“The tempered pine’s actually kind of a new thing,” Shaun says. It’s pine that’s kiln-dried in a vacuum chamber so that you can heat it beyond its smoke point. It basically fossilizes the cell, and it apparently was supposed to sound like old wood. I love working with it. I love the sound of it. It’s fairly unique in its tonal qualities beyond that.”

In the construction of Seüf guitars, the division of labor is fairly stark due to how busy the company gets. It’s clear at the end of our interview when Mark and Shaun show me around the rest of the house. Every square foot is packed with guitars or guitars-in-the-making. There’s a room upstairs with dozens of instruments waiting for repairs and another across the hall with necks and bodies hanging as the paint cures on them. The pair break down just who does what.

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Photo by Pilsen Photo Co-Op

“Shaun does stuff that I haven’t done in years, and I do stuff that Shaun hasn’t done in years,” Mark says.

“I’ve never wound a pickup,” Shaun says.

“I make 30 pickups a month,” says Mark.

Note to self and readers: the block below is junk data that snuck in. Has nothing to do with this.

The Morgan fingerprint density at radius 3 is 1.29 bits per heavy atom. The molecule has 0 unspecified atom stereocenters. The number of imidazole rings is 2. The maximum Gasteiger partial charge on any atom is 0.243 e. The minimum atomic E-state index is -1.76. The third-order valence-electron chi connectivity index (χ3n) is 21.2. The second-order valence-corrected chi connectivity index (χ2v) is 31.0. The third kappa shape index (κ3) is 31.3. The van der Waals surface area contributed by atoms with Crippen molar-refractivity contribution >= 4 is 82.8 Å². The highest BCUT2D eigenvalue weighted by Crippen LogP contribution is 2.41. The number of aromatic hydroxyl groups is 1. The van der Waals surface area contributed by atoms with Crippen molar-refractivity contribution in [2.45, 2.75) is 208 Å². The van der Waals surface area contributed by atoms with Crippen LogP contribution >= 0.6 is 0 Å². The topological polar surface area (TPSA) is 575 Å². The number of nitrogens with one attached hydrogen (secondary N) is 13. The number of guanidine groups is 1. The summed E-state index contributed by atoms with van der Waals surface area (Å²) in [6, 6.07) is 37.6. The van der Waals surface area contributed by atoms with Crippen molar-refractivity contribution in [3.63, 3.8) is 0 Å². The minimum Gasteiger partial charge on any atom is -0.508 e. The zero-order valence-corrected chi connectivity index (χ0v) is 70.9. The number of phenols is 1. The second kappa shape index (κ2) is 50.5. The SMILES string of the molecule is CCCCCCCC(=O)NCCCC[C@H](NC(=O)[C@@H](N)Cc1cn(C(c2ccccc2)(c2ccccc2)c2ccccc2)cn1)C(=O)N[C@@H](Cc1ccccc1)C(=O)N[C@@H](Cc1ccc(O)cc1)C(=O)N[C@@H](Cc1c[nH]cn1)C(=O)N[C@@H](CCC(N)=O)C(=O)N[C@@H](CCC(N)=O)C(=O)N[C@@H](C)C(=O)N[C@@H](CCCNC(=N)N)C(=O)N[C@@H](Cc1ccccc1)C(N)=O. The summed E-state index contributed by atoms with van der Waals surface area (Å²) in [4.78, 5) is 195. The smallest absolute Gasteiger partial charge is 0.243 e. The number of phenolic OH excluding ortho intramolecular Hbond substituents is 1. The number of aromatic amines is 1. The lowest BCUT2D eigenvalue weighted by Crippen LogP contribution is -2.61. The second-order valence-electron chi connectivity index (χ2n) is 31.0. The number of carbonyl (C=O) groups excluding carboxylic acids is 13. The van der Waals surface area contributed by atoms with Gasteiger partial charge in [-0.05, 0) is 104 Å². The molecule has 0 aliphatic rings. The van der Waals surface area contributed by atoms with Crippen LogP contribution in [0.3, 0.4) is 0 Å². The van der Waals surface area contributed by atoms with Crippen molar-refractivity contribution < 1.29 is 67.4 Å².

Shaun does most of the woodworking and finishing, along with sanding and painting, and is just generally in charge of the way they look. Mark will be threading necks, making sure fingerboards and necks are straight, along with the wiring—and the aforementioned pickups—with the brothers splitting the final setup and assembly. The Penechars also added two full-time employees on the Fountain City side and one part-time worker who’s currently being trained to help with builds, which has helped the two immensely.

The job does bleed over into the Penechars’ lives outside the shop, despite the pair trying to keep their time within the space at 40 hours a week. As Mark puts it, you don’t go to a dive bar and not run into a musician who needs some work done. 

“Everywhere we go, we run into somebody that is a client or a potential client or something,” says Mark. “It’s weird. People come up to me like, ‘You’re that guy!’ and like, I am.” 

All photos by Pilsen Photo Co-op

Categories: Music